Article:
I've already observed that the IC contains a feedback amplifier. The circuit connections, leads, pcb tracks etc will introduce unpredictable stray capacitance and perhaps inductance into the regulator circuit. This stay reactance will produce a phase shift between input and output of the feedback amp. At some frequency the phase shift will make the feedback positive. This is the condition for oscillation, if the gain is high enough. Because the stray reactance is not large the frequency of oscillation where this happens will be relatively high many Khz or even tens of Khz.

    The capacitors are not feed back capacitors, they provide a short to earth at the high frequencies involved, without offering a significant load to the IC, at lower frequencies the power supply might encounter as loads vary.

    Most people just use the manufacturers recommended values, gained from experience. Special values are not normally recommended in circuit design for repeatability reasons.
    Of course higher value electrolytics are unsuitable for the reasons given by flat5.
     
  7. thatoneguy

    AAC Fanatic!

    Feb 19, 2009
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    Check the datasheet for the specific regulator you will be using, they show the recommended values for different voltages and loads. Some assume ripple has already been removed, other datasheets have information to help with that as well.

    The only "rule" is that the capacitors should be present, and not the same value. Typically input capacitor >> output.
     
  8. italo

    New Member

    Nov 20, 2005
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    You are looking for some design formula so you can plug in values. It does not exists with experience you will find out that a small .1ufd ceramis cap will do you more good then an axial 10ufd especialy if located close to the chip pins.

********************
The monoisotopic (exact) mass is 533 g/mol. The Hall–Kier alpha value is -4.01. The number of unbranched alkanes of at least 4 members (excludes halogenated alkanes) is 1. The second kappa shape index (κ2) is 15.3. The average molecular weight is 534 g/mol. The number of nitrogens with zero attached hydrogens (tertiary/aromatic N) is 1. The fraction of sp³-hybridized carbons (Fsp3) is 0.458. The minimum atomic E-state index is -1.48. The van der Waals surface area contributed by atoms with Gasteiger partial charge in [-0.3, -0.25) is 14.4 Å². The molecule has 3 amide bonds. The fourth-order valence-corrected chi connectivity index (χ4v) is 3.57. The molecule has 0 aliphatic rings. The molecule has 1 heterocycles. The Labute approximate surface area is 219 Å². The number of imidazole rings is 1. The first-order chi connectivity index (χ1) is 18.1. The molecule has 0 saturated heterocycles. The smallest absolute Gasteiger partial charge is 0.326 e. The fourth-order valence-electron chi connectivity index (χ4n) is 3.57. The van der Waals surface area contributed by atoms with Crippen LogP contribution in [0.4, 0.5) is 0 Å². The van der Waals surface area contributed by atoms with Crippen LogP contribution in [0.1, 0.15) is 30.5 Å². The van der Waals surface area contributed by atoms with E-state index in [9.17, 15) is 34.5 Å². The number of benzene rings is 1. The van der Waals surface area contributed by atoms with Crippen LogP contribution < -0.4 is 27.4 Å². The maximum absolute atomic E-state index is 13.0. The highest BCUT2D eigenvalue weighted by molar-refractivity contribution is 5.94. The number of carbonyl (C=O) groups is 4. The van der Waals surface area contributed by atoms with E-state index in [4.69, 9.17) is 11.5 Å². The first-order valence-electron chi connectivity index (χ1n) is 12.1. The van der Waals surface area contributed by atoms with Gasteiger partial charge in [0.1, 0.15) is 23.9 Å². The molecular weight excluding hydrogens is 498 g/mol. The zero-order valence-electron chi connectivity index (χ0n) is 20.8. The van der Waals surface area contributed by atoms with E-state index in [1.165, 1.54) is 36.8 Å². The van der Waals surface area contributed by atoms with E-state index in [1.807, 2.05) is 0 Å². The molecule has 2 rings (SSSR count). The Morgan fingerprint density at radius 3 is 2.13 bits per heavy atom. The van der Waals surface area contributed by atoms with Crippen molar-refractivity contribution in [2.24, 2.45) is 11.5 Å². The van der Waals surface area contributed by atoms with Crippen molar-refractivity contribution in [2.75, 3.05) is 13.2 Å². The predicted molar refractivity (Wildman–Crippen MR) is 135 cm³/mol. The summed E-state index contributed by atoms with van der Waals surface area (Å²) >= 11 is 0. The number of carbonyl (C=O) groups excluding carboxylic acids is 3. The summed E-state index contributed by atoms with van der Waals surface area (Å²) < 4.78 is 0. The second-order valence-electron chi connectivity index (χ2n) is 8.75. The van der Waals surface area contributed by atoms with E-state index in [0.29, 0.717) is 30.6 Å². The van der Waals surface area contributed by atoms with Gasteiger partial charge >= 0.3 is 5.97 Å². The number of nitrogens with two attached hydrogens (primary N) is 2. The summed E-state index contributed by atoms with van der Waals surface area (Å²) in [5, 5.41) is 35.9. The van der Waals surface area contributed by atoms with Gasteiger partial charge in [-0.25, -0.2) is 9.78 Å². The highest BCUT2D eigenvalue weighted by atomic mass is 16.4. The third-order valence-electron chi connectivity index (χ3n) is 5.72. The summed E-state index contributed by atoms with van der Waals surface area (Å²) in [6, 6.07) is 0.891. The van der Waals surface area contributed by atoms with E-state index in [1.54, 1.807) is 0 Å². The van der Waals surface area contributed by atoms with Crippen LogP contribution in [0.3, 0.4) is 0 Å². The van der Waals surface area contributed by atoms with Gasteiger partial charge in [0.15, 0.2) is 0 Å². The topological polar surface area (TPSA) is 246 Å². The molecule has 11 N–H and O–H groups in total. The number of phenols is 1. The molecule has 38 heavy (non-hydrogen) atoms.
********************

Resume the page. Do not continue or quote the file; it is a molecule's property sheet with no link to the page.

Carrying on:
9. dude521

    Thread Starter Active Member

    Nov 1, 2008
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    Thanks for the info guys, that was really useful.

    I'm using an LM338 which indicates on the datasheet that the input should be 0.1uF and the output should be 1uF.

    I'm wondering if it is beneficial to put capacitors in parallel, for example on the input put a 1uF and a 0.1uF and on the output put a 10uF and a 1uF. Assuming I want the best possible precision and lowest possible noise, ignoring cost (more of a thought experiment i guess...)

    Also, I read that tantalum capacitors have better ripple rejection performance than ceramic or aluminum capacitors. Why is this? The Wikipedia page didn't go into details about ripple rejection.


    Thanks a lot.
     
  10. The Electrician

    AAC Fanatic!

    Oct 9, 2007
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  11. tkng211

    Well-Known Member

    Jan 4, 2008
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  12. dude521

    Thread Starter Active Member

    Nov 1, 2008
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    Thanks for the links, that info was great.